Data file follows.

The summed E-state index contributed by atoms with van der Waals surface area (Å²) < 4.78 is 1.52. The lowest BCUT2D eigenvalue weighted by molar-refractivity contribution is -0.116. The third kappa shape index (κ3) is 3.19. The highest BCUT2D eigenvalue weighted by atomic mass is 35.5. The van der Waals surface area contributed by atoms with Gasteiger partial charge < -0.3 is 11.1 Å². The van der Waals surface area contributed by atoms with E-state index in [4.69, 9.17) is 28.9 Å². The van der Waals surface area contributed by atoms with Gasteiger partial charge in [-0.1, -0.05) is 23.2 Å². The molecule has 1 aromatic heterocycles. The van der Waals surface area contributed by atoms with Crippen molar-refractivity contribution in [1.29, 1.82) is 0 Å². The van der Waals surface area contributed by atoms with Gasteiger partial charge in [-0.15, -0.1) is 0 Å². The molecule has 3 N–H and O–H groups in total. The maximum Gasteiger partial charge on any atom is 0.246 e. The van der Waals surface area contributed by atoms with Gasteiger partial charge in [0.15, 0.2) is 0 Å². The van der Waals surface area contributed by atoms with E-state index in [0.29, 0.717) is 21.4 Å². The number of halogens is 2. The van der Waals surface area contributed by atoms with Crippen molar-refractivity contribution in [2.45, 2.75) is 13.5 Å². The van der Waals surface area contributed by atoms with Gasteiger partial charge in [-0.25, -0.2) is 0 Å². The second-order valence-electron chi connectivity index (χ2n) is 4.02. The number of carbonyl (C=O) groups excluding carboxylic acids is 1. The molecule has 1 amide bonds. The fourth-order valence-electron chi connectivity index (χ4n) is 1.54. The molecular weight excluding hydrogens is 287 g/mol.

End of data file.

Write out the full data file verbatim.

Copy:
The summed E-state index contributed by atoms with van der Waals surface area (Å²) < 4.78 is 1.52. The lowest BCUT2D eigenvalue weighted by molar-refractivity contribution is -0.116. The third kappa shape index (κ3) is 3.19. The highest BCUT2D eigenvalue weighted by atomic mass is 35.5. The van der Waals surface area contributed by atoms with Gasteiger partial charge < -0.3 is 11.1 Å². The van der Waals surface area contributed by atoms with E-state index in [4.69, 9.17) is 28.9 Å². The van der Waals surface area contributed by atoms with Gasteiger partial charge in [-0.1, -0.05) is 23.2 Å². The molecule has 1 aromatic heterocycles. The van der Waals surface area contributed by atoms with Crippen molar-refractivity contribution in [1.29, 1.82) is 0 Å². The van der Waals surface area contributed by atoms with Gasteiger partial charge in [-0.15, -0.1) is 0 Å². The molecule has 3 N–H and O–H groups in total. The maximum Gasteiger partial charge on any atom is 0.246 e. The van der Waals surface area contributed by atoms with Gasteiger partial charge in [0.15, 0.2) is 0 Å². The van der Waals surface area contributed by atoms with E-state index in [0.29, 0.717) is 21.4 Å². The number of halogens is 2. The van der Waals surface area contributed by atoms with Crippen molar-refractivity contribution in [2.45, 2.75) is 13.5 Å². The van der Waals surface area contributed by atoms with Gasteiger partial charge in [-0.25, -0.2) is 0 Å². The second-order valence-electron chi connectivity index (χ2n) is 4.02. The number of carbonyl (C=O) groups excluding carboxylic acids is 1. The molecule has 1 amide bonds. The fourth-order valence-electron chi connectivity index (χ4n) is 1.54. The molecular weight excluding hydrogens is 287 g/mol.